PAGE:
Applying Porter’s Five Forces Threat of New Entrants • Moderately high • Asian competitors, Applying Porter’s Five Forces Threat of New Entrants • Moderately high • Asian competitors, especially China, using learning curve and local market expertise to move up the value chain Bargaining Power of Suppliers • Extremely high with respect to Wintel! • Wintel dominance enables them to extract enormous rents from PC value chain • Customers demand compatibility, enabling Wintel standard to remain entrenched • Other suppliers of commoditized components and services have little power • Few opportunities for product differentiation or absolute cost advantage Intensity of Rivalry • Extremely high! • Wintel standard removes opportunities for product differentiation • Excess capacity leads to severe price competition • Economies of scale are key • Operational efficiency, supply chain coordination, Q/A and service key determinants of competitive advantage Threat of Substitutes • Currently low but growing • PDAs/smartphones increasing functionality • Proprietary/alternative platforms (e. g. Apple, thin computing) Bargaining Power of Buyers • Extremely high in enterprise market, moderately high though increasing in SMB and Consumer/SOHO markets • Low switching costs • Role of distribution and inventory management (e. g. Ingram, Tech Data) and retail shelf space (e. g. Best Buy, Comp. USA) very important in certain segments

Key Themes and their Roles in the PC Industry Theme Role in the PC Key Themes and their Roles in the PC Industry Theme Role in the PC Industry Outsourcing • Labor-intensive links in the value chain (e. g. assembly, packaging) • Outsource activities to locations with absolute cost advantages • Risky to outsource links that transfer IP Economies of Scale • Critical for high-volume enterprise segment • Enables buyer/supplier power within the value chain in consolidated procurement and volume purchasing • Complicated by customization and need for flexibility, particularly in consumer segment Economies of Scope • Enables product bundling and family branding • Leverages strengths in distribution and retail presence to sell more products • Halo effect (i. e. i. Pods driving sales of Macs, Apple software, accessories) Ecosystem Development • Growing and controlling the ecosystem can help competitors extract rents (e. g. software and applications developed on the Wintel standard) • Extremely complex and diverse value chain; no single firm can dominate every link

PC Value Chain PC Value Chain

Companies in the PC Value Chain Companies in the PC Value Chain

Lenovo/Acer Lenovo/Acer

HP HP

Dell Dell

Apple Apple

Value Chain Economics • Illustrative Division of $2, 000 Notebook Economics • Microsoft is Value Chain Economics • Illustrative Division of $2, 000 Notebook Economics • Microsoft is a monopolist so no opportunity to get share of pie from them • Intel/AMD lately have had to compete more on price though Intel still very powerful • Retailers and distributors very large and powerful in their own right • Leaves very little in the value chain for PC makers to work with!!! Source: Based on Merrill Lynch estimates as of May 2007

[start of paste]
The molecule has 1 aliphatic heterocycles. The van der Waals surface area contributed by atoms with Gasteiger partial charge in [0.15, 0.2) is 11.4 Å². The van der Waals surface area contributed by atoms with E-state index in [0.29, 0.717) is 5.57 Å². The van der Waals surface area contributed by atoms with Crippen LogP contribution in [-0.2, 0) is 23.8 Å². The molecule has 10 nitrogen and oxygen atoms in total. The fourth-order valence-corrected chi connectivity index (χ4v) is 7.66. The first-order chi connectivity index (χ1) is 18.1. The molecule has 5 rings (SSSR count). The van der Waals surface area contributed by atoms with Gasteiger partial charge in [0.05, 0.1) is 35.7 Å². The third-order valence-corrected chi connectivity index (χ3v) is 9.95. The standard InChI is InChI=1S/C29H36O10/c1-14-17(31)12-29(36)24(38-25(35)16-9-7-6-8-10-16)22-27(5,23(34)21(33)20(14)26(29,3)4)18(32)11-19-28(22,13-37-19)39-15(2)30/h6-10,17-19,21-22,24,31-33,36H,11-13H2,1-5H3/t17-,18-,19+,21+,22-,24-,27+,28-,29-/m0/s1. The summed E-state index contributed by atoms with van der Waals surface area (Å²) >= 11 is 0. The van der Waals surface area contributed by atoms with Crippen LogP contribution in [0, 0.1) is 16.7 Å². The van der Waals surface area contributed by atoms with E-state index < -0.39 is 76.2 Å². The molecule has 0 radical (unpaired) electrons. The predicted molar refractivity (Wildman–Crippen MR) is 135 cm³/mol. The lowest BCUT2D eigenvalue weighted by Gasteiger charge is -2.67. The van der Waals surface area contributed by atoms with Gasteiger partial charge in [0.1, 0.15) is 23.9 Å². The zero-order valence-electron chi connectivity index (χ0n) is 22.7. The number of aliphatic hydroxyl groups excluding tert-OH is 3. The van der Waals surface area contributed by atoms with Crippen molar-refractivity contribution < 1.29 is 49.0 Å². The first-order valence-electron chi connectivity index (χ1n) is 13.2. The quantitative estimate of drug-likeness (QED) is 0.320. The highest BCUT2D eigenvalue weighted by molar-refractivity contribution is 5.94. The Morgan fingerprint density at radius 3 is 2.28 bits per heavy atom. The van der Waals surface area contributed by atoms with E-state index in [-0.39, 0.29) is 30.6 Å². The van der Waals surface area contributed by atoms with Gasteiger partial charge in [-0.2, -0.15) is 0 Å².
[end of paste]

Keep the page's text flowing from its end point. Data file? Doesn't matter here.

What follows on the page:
Geographic Breakdown Dell Lenovo Apple HP Geographic Breakdown Dell Lenovo Apple HP

YOY Growth per Geographic Region • HP is a mature company with large revenues YOY Growth per Geographic Region • HP is a mature company with large revenues and slow growth across all segments • Lenovo is “new” and is showing good growth everywhere but in the Americas • Growth in Asia-Pacific region and China among the highest for all companies – Apple’s “Other” column may be hiding growth in China

Comparable Companies Analysis – Trading Metrics • Comparable companies analysis reveals the enormous rents Comparable Companies Analysis – Trading Metrics • Comparable companies analysis reveals the enormous rents Microsoft and Intel are able to extract from the value chain as shown by huge profit margins (i. e. EBITDA Margin) • Apple, through tremendous growth prospects and innovation (outside the Wintel standard) enabling it to maintain relatively high margins, is rewarded with a higher valuation • The PC clone makers struggle with relatively thin profit margins and their valuations are much more modest (compare EV/Revenue multiples)

Comps Analysis for PC Industry • Effects of value chain on financial ratios • Comps Analysis for PC Industry • Effects of value chain on financial ratios • Financial ratios indicate: Margins, Debt, Capital Intensity, Power

Highlights • • Apple higher margins International lower margins In general very capital intensive Highlights • • Apple higher margins International lower margins In general very capital intensive industry Dell high ROA and low inventory turnover days • Apple high A/P days, low A/R days